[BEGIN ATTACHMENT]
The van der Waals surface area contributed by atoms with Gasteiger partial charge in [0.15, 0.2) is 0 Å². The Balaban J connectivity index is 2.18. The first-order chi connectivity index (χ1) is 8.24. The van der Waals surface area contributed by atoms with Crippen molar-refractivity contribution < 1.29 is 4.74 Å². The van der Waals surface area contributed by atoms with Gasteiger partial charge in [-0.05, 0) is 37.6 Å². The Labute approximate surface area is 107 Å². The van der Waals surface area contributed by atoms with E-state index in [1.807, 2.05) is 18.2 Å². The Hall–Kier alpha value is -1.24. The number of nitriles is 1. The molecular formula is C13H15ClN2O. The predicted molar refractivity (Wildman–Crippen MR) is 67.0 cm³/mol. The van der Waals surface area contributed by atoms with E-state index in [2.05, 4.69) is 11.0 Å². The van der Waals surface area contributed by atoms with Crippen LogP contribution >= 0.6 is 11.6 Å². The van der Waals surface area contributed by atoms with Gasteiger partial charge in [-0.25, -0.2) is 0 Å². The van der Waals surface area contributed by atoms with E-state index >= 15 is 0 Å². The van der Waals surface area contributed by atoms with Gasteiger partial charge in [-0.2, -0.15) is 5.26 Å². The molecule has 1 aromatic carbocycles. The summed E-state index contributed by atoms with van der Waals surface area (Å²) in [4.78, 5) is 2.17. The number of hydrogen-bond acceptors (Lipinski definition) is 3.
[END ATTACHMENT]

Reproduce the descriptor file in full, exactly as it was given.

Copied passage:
The van der Waals surface area contributed by atoms with Gasteiger partial charge in [0.15, 0.2) is 0 Å². The Balaban J connectivity index is 2.18. The first-order chi connectivity index (χ1) is 8.24. The van der Waals surface area contributed by atoms with Crippen molar-refractivity contribution < 1.29 is 4.74 Å². The van der Waals surface area contributed by atoms with Gasteiger partial charge in [-0.05, 0) is 37.6 Å². The Labute approximate surface area is 107 Å². The van der Waals surface area contributed by atoms with E-state index in [1.807, 2.05) is 18.2 Å². The Hall–Kier alpha value is -1.24. The number of nitriles is 1. The molecular formula is C13H15ClN2O. The predicted molar refractivity (Wildman–Crippen MR) is 67.0 cm³/mol. The van der Waals surface area contributed by atoms with E-state index in [2.05, 4.69) is 11.0 Å². The van der Waals surface area contributed by atoms with Crippen LogP contribution >= 0.6 is 11.6 Å². The van der Waals surface area contributed by atoms with Gasteiger partial charge in [-0.25, -0.2) is 0 Å². The van der Waals surface area contributed by atoms with E-state index >= 15 is 0 Å². The van der Waals surface area contributed by atoms with Gasteiger partial charge in [-0.2, -0.15) is 5.26 Å². The molecule has 1 aromatic carbocycles. The summed E-state index contributed by atoms with van der Waals surface area (Å²) in [4.78, 5) is 2.17. The number of hydrogen-bond acceptors (Lipinski definition) is 3.